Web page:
They don't do anything. They're fictional, though interesting. There's no reason to think that if the French hadn't invaded that English would look like that-- perhaps the Germans would have invaded, or Icelanders, or whoever. Or English might have simply died out. Or it might look exactly like Old English. Or, sure, it might look something like that fictional version. But, no, the fictional words don't suggest much at all-- they're possible, but not in any way I can see probable. That's just not the kind of thing we can predict. For example, I can't tell you what English would look like in 100 years if Chinese speakers invaded the US or UK, or for that matter even if that doesn't happen. In the same way the "what ifs" are purely fictional, if interesting.

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    Though even without the norman influence, Modern English would be no different than its current form:
    ie. would no-longer resemble Old English


There is also a video on YouTube providing further explanation - which the link was meant to provide.
I see. Well, if you do find another link please do post it.
As for the main argument, I can't imagine any reason to make such a claim. Under the "all things being equal" argument, sure, but that's circular in this case-- that's what's being said. If the loanwords were related to any broader changes (see my post above!) then English today might look very much like OE. In fact, that may be precisely why modern Icelandic looks like Old Icelandic!


By the way, thanks for posting the link that includes a couple paragraphs of comparison. I'm now planning to mention that in one of the lectures for my Language History course this semester-- I'm sure the students will enjoy seeing the significant effect of borrowings on English!
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Offline swills

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Re: A Loan-free version of the English Language
« Reply #11 on: January 17, 2014, 11:22:04 AM »
Here is the video: https://www.google.co.uk/#q=how+we'd+talk+if+the+english+had+won+in+1066

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But many of the others are very awkward and do not belong in modern English because they don't sound right (expectations of word structure were significantly altered by the contact and borrowing!). Some particularly bad ones are "enoughsome" and "yellowwaddle".

I advise: A Loan-free version of the English Language ;) 8)
« Last Edit: January 17, 2014, 11:35:49 AM by swills »

Offline Daniel

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Re: A Loan-free version of the English Language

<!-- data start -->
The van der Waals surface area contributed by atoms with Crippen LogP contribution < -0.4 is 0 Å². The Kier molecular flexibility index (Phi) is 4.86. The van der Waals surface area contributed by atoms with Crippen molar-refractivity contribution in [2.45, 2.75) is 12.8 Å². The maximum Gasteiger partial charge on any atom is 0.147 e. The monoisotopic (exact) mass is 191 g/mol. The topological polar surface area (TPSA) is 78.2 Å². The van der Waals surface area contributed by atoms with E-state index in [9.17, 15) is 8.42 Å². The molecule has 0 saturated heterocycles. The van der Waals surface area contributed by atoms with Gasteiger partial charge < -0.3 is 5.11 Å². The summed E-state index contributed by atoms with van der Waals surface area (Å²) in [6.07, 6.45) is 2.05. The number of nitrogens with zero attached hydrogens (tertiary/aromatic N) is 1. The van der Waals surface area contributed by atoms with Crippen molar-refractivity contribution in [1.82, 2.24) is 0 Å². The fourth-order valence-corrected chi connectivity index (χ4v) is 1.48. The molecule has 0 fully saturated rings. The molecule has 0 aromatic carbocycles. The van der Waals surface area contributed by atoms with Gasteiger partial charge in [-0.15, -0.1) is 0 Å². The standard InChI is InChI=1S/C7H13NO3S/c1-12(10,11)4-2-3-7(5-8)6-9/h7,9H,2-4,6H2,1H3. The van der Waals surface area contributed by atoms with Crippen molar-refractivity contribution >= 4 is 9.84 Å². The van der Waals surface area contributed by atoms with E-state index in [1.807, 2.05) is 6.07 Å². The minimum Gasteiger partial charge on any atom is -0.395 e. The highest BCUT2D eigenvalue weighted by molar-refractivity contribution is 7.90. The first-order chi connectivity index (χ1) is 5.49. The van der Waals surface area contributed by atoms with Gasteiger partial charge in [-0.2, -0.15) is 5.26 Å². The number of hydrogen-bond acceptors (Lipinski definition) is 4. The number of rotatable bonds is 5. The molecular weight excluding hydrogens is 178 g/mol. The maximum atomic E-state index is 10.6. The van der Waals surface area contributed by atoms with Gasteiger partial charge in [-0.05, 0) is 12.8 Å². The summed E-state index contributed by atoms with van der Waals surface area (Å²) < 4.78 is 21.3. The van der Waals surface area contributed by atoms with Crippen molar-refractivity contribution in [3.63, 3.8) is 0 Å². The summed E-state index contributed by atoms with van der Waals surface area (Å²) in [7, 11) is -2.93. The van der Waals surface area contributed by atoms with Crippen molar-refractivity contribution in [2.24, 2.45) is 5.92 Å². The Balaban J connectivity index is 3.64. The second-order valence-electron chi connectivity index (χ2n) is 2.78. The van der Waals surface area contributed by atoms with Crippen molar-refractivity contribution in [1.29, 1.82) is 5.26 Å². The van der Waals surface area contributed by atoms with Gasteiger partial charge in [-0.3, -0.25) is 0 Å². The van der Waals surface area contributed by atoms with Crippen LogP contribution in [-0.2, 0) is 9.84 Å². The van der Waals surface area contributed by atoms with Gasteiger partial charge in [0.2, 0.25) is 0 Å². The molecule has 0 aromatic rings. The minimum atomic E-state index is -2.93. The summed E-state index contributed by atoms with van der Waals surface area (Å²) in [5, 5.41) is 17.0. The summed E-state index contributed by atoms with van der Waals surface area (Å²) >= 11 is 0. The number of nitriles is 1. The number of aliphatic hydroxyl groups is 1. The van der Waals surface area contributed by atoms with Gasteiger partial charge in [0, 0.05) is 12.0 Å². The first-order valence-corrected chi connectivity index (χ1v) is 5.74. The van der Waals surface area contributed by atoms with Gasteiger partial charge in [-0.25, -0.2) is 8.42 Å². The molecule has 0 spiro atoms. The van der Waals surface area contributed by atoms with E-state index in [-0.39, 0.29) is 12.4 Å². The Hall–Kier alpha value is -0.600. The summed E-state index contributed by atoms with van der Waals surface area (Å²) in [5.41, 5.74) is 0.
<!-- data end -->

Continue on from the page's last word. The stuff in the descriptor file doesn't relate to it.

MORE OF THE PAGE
« Reply #12 on: January 17, 2014, 05:40:57 PM »
Ok. So what's the real purpose of this? Is it just a word game? Is it meant to be something more?

Quote from: video
We should think about claiming some of our words back.
That seems silly and ignorant to me. Unless you simply hate the French, what's the logic behind that?

The idea that "preserving" words are good reminds me of this post:
http://itre.cis.upenn.edu/~myl/languagelog/archives/003871.html

Languages change based on the needs of their speakers. Anything else is artificial and therefore necessarily unnatural.

There's certainly nothing wrong with studying etymologies (or history), nor is there anything wrong with clever fiction. But beyond that, I honestly just don't get it. Is there some problem that this is meant to solve? Is it meant to solve the Norman conquest in 1066, nearly 1000 years later, via language? ...why?
« Last Edit: January 17, 2014, 05:49:04 PM by djr33 »
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Offline freknu

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Re: A Loan-free version of the English Language
« Reply #13 on: January 18, 2014, 03:16:54 AM »
The problem here is that modern English is so "far gone" that any attempt to "counter" this will inevitably come across as foreign and strained. Your language is no longer modern English, it becomes a language of its own, one that is foreign to speakers of modern English.

If you are concerned about archaic vocabulary, why not learn Scots? That would not require any contrived effort reconstructing a hypothetical language, it's an actual living language.

Offline swills

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Re: A Loan-free version of the English Language
« Reply #14 on: January 18, 2014, 06:51:39 AM »
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That seems silly and ignorant to me. Unless you simply hate the French, what's the logic behind that?
:o ---There's no animosity towards anyone---


The reasons are well highlighted here and on the video.

Where is the need to ignore the fact that by simplifying word particles, we simply arrive to a better interpretational understanding of the word meaning:
foretell >> fore/tell - predict ??
book/ly - literary
ever/lasting - infinite (among hundreds of other examples)

- it is also a way to discover old terms that have regretfully fallen out of use or have failed to evolve into their modern English form (in the case of obsolete Old English words) and to examine to what extent the amount of inkwell terms have been replaced by inkhorn counterparts

and to plan on bringing back and to reintroduce many of these words in different contexts*

One could also plan on writing the same book for any other language, even-though English given its sizable amount of loan terms is a specifically interesting case-study.

* without denying the fact that many greco-latinisms tend to provide a certain flexibility and malleability rendering them more suitable to technical, scientific contexts etc. than their loan free English counterparts
« Last Edit: January 18, 2014, 07:45:27 AM by swills »